For many plants and production facilities, instrumentation devices measuring the process were limited to just what was needed for monitoring and control due to installation costs and complexity. Wireless instrumentation has opened up the opportunity to add measurements to increase reliability, improve energy efficiency, reduce emissions and increase overall safety.Emerson’s Jonas Berge wrote a follow up article, Beyond the Control Room, to his earlier Control Engineering Asia article, Second Layer of Automation. I highlighted some excerpts from the Second Layer article in an earlier post, Business Critical Measurement Instrumentation-Second Layer of Automation.
In this Beyond the Control Room article, Jonas builds on how these extra measurements provide pervasive sensing to various groups across the plant:
Some of these measurements collected through pervasive sensing go to the operators in the control room for increased situational awareness, but most new information goes to personnel beyond the control room to the offices of the disciplines responsible for reliability and maintenance, energy efficiency, and health, safety, and environmental (HS&E).
The wireless sensor network can connect with several systems and software platforms:
…both to the control system as well as to a separate second system such as software applications part of an Asset Management System (AMS) or to a plant historian.
Jonas offers some examples of ways this data can be used:
Specialized third-party applications such as energy management software can access data from all the underlying data sources such as the control system and wireless sensor networks through the plant historian in real-time or as historical data. This integration capability is ideal for energy management.
The plant information historian brings data beyond the control room as the historian server is accessible from client computers on the corporate network enabling disciplines responsible for maintenance, reliability, energy management, and HS&E to access the data they need right from the desk in their office.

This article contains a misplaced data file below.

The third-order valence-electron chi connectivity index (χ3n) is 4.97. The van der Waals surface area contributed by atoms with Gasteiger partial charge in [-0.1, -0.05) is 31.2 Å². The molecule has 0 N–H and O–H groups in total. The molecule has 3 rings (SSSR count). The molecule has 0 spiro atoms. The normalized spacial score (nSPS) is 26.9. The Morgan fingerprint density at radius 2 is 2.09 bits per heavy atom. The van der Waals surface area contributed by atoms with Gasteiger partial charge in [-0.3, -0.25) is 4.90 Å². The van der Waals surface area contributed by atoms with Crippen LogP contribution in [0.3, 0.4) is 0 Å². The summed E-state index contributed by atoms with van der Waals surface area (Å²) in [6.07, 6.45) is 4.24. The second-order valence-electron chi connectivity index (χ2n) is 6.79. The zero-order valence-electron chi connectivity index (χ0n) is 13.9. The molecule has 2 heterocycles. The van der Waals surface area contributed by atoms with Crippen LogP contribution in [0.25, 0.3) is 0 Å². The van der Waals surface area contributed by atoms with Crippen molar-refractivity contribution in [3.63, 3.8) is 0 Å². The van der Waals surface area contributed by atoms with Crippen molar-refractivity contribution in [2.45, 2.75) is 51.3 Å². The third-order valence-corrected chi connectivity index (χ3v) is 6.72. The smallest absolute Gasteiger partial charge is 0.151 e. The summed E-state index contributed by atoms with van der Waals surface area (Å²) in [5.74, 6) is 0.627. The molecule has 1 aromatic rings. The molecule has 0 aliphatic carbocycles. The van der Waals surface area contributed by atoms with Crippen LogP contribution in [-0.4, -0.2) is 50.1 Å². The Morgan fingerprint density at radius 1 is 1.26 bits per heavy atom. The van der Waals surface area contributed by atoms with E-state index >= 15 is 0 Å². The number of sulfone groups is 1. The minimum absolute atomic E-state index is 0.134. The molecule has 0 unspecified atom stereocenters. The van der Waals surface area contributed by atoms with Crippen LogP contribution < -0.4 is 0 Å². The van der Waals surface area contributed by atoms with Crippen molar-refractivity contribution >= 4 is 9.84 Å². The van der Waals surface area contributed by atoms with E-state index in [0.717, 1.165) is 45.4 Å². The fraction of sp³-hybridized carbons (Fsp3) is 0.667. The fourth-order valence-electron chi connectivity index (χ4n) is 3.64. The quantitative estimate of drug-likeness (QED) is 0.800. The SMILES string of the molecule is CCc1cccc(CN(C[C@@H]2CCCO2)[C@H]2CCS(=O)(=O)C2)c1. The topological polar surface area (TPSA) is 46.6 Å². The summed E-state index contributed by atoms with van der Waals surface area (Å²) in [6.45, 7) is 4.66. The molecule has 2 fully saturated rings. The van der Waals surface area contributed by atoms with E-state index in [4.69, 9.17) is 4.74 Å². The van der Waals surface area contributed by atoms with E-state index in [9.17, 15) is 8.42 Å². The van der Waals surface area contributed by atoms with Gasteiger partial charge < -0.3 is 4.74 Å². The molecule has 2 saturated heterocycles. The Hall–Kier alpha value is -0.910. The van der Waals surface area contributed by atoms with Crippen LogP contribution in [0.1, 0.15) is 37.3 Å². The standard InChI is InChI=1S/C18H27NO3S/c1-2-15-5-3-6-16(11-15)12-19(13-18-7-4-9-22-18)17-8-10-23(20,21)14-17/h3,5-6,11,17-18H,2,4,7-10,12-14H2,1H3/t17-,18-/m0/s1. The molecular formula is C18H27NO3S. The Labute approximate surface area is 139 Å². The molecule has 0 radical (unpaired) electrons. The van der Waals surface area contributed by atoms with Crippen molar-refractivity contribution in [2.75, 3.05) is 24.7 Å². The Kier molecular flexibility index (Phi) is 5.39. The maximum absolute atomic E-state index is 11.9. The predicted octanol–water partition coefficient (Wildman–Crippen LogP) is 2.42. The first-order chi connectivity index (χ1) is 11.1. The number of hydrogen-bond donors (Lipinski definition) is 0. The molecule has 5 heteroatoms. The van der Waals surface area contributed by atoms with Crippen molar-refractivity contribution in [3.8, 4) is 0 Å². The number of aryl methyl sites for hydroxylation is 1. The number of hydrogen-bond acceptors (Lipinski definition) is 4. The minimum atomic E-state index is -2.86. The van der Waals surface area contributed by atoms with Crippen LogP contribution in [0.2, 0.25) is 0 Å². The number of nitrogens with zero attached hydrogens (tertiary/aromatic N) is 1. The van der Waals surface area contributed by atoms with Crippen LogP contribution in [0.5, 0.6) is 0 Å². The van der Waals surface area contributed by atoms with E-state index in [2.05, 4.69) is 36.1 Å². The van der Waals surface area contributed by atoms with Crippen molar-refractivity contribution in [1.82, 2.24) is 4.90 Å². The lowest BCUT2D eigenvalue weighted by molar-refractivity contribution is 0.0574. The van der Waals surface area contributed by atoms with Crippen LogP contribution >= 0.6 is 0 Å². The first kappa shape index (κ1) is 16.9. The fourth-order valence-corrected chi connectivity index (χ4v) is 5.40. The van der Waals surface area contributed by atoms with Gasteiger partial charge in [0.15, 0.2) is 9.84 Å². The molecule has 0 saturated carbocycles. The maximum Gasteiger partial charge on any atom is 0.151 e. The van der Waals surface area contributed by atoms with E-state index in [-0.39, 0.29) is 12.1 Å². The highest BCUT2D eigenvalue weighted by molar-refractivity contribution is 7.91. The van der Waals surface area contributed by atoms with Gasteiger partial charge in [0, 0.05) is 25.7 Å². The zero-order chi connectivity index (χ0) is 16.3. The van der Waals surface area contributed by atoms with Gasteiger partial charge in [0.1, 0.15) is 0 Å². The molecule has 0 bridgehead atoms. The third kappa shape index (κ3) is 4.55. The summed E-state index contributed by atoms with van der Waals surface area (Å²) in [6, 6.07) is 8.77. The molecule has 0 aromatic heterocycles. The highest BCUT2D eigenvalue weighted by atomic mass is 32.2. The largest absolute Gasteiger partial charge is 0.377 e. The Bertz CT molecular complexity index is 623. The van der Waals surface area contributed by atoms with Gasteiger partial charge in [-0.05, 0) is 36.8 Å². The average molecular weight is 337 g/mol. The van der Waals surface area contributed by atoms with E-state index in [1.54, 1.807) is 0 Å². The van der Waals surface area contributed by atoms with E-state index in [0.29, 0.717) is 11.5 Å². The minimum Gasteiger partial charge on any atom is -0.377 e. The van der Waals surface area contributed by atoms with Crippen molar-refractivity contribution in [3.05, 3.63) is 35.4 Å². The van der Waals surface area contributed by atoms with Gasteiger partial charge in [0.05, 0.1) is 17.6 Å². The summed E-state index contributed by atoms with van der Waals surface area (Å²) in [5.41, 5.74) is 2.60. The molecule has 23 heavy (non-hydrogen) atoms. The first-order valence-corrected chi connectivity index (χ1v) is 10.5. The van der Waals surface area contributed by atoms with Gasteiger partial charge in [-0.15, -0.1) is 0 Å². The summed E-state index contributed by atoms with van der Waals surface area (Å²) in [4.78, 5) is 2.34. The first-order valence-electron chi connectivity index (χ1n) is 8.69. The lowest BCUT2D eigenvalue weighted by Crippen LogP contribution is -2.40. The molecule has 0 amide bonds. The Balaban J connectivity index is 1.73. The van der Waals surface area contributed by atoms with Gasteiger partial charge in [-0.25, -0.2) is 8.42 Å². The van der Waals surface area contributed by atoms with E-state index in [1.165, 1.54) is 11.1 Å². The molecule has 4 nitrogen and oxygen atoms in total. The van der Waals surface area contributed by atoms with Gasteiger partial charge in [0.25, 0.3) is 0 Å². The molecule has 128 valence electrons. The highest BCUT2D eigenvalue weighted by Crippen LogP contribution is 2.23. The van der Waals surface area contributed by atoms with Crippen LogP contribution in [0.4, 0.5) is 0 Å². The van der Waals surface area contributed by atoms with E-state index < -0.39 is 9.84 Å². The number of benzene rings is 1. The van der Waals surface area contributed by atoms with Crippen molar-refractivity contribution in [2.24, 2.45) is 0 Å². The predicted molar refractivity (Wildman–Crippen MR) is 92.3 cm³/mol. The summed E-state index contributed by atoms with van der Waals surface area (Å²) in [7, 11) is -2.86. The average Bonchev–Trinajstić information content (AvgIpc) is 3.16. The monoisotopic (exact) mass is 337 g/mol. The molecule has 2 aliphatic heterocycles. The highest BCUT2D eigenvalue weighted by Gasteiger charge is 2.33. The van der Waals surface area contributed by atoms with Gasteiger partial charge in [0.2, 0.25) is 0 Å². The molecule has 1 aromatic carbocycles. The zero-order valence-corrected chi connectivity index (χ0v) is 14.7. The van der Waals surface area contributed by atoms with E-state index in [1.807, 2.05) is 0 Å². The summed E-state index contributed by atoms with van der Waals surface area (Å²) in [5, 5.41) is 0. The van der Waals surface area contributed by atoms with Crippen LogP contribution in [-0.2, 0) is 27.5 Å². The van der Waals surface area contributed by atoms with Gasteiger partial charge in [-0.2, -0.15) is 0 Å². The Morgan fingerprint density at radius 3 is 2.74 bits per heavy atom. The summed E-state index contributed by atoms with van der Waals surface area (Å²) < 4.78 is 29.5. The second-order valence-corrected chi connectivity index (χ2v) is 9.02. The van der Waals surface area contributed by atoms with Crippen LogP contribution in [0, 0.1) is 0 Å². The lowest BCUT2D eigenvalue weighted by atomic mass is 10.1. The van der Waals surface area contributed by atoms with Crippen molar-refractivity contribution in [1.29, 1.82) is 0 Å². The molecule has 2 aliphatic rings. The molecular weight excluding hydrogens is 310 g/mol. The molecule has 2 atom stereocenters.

From a reliability and maintenance perspective:
Plants are now modernized with wireless transmitters for vibration, temperature, and pressure mounted on process equipment measuring these leading indicators of failure, feeding their raw data into the plant historian. These measurements have been missing until today. The real-time analytics component of the historian is used to compute equipment condition from the raw data from the sensors on the equipment and process variables from the control system using specific software algorithms created for each type of process equipment such as pumps, heat exchangers, and compressors etc.
From an energy management perspective:
Wireless transmitters for metering of energy consumption of all types like steam, compressed air, fuels, and water are now deployed throughout the plant feeding their raw data into the plant historian. Electricity consumption is also measured. A realtime energy management system analytics component integrated with the historian is used to take the raw metering data from the control system and wireless sensor network to roll-up the unit-wise consumption into energy account centers. The information goes into daily, weekly, and monthly energy reports on the energy manager’s desktop.
Pervasive sensing in combination with a plant historian helps the HS&E officer meet regulatory emission reporting requirements and provides the ability to easily verify that bypass valves and other valves are not left in the wrong position. It also automates the documentation of periodic function check of safety showers and eye wash stations.
Jonas closes describing the role of pervasive sensing in integrated operations (iOps):
The Integrated Operations concept is primarily used on oil and gas production, but parts of this concept also apply to downstream and other process industries. A remote link between corporate operations and engineer centre and sites around the world enable Subject Matter Experts (SME) to remotely view any asset to assist in diagnostics and troubleshooting etc. That is, an SME in a central location can support many plants which do not have an SME at site. This is enabled by secure broadband Internet connection for plant data and for video conferencing.
Read the article for more on how these additional measurements impact business-level activities across the plant or production facility. You can connect and interact with other operations experts in the Operate & Maintain and Improve & Modernize groups in the Emerson Exchange 365 community.